It’s hard to believe that having a clear nose to breathe out of has made a huge change in my life. For those of you considering Septoplasty, I highly recommend it. I will include links below to my first two posts.
As for the recovery, I thought I’d go into a bit more detail. The first week after my splints were removed my nose still hurt a bit to the touch and I needed to flush my nose at least twice a day to clean out residual junk (blood and mucous). Granted it wasn’t much but I didn’t like to blow my nose and I sort of grew to enjoy saline flushes (yeah, weird, but true)
By two weeks post-op I was only doing nasal flushes once a day in the morning. I had started running again as well. I have had to “retrain” myself to become a nose breather when I run.
One week ago (or just about 4 weeks post-op) I no longer felt the need to flush my nose. But that’s how long it took for it to completely heal and drain out. Now at five weeks I feel pretty normal. The nose has no more discomfort if I touch it.
The thing that was most weird was the numbness directly behind my front teeth. That took almost 5 weeks. Today is the first day I feel no numbness there.
Many people have asked if I stopped snoring (yes, I did snore before!). I will say it did help. But don’t do this operation solely for the purpose of stopping snoring. It may/may not help. Sometimes I do a quick nap during the day and catch myself snoring (since I fall asleep in my recliner.) But at night I sleep mostly on my side and for the most part I’m not snoring anymore. I think I slept on my back a lot more prior to my surgery.
So for me, this surgery has been worth it! Please feel free to message me if you have any questions.
Read Part 1 here for more background on Septoplasty!
If you’ve had surgery before, then Septoplasty surgery itself will be easy peasy. Pay attention to your instructions about eating and drinking before surgery (typically eat dinner no later than 12 hours before surgery and nothing to drink after midnight). Try to see about getting your prescriptions for pain meds and antibiotics filled before your surgery so you don’t have to worry about that after surgery. Trust me – you’ll want to go straight home and rest. My doctor did get this taken care of and I thank him immensely. Yes, he did want me on antibiotics after surgery. I watched some YouTube videos where some people did come down with sinus infections so he believes in giving them as you’ll have a lot of gunk in your sinuses afterwards. DO talk with your doc if he does not prescribe them.
Plan to buy protein drinks or other soft foods to have for the first few days. My surgery was at 10 am and by 5 pm that same day I was hungry. But I just ate little bits every few hours. You will be intubated and more than likely your throat will hurt afterwards.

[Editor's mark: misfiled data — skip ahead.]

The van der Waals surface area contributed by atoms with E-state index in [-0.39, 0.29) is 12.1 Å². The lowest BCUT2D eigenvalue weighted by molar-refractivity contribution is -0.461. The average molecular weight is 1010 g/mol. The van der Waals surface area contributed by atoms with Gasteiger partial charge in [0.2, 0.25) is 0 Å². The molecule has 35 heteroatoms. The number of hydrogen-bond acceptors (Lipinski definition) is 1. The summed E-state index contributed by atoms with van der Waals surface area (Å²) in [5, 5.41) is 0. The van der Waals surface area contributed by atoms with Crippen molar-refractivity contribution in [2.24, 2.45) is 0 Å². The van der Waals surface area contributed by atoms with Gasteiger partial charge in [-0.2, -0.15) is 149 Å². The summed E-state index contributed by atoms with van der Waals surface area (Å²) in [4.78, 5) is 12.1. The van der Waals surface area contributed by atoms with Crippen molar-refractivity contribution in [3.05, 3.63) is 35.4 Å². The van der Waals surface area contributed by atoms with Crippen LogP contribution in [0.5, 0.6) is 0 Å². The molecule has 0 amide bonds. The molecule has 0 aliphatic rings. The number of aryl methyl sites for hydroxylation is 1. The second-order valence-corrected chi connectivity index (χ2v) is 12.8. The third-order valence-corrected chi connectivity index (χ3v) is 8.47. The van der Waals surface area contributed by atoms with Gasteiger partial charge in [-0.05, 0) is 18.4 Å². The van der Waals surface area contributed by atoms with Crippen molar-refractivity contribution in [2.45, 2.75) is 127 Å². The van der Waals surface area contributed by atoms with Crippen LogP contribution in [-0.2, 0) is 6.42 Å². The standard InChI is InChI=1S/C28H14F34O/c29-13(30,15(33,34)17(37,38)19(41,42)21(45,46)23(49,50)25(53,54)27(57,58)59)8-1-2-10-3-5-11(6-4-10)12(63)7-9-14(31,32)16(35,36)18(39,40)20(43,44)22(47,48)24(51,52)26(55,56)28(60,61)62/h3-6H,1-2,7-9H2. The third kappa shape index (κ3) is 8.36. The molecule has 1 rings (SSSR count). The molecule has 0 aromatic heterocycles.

One of the important things you will need to do is purchase a saline flush kit. My doctor does not recommend a Neti pot. You need one with a squeeze bottle as shown below. Do practice beforehand. I did not, but after a day I finally got better. I’m used to nasal sprays, including saline ones, but with this you really need to master the technique of flushing out your nose. My doc wanted me doing it at least 4 times a day. I bought a kit with 30 packets of saline but ended up buying more because I came to really like doing this. I could feel the junk in my nose and since you can’t blow your nose, this is the only way to get it out. I got my splints out a week ago and I’m still doing it, although not as much — typically in the morning and at night.
As for the surgery, it’s like any other surgery. You go under and then a minute later you wake up! No, not really, but that’s what it feels like. Mine took just over an hour. The funny thing was when I finally woke up from the anesthesia, I started talking in Spanish. While I do not consider myself a true bilingual person I do spend time on WhatsApp every day chatting with friends in Costa Rica so I’m fairly proficient in Spanish. It’s so bizarre that this happened.
Anyhow, as expected my throat hurt like hell and I was thirsty. They gave me some Percocet and water and that did help, but my nose was still mighty uncomfortable. Here’s a pic of me later that day with my awful little nose sling thingy. No makeup. Rare that I would even post a picture like this, but I don’t want to sugar coat this. This is surgery and you won’t feel wonderful afterwards.
Sleeping that night was awful. I tried sleeping in my recliner but my cat wanted to sleep with me. Somehow I got a few winks in, but it wasn’t easy. I took a Vicodin at bedtime and then another at 3 am. By morning the throat pain was gone. I was able to drink a little coffee but it tasted awful. I pretty much slept as much as I could all day. Like the day before I just ate soft food. The good news was that the bleeding was subsiding and I was able to sleep in my bed with an extra pillow. By the next morning the bleeding had stopped and I just kept tissue with me at all times. I detested the nose sling anyhow.
The next few days I saw steady improvement with less swelling and increased appetite, although I could not smell or taste anything! Also the front part of my mouth behind my incisors was numb. On the last two nights before I got the splints taken out my throat started to feel sore again. Not sure why. Perhaps some post-nasal drip down my throat at night.
On the seventh day I got my splints out! I was so happy to have this over, but let me tell you that this for me was the worst part. Although they sprayed numbing spray in my nose (some of which got in my throat) I could still feel the doc slowing take them out. They were huge! Probably a good 2.5 inches long.
He then suctioned out my nasal passages. That was uncomfortable, too. You know how they say to imagine yourself on a sunny beach when you’re having an uncomfortable medical procedure? Well, I tried that and it did help some but I was still anxious for it to be all over.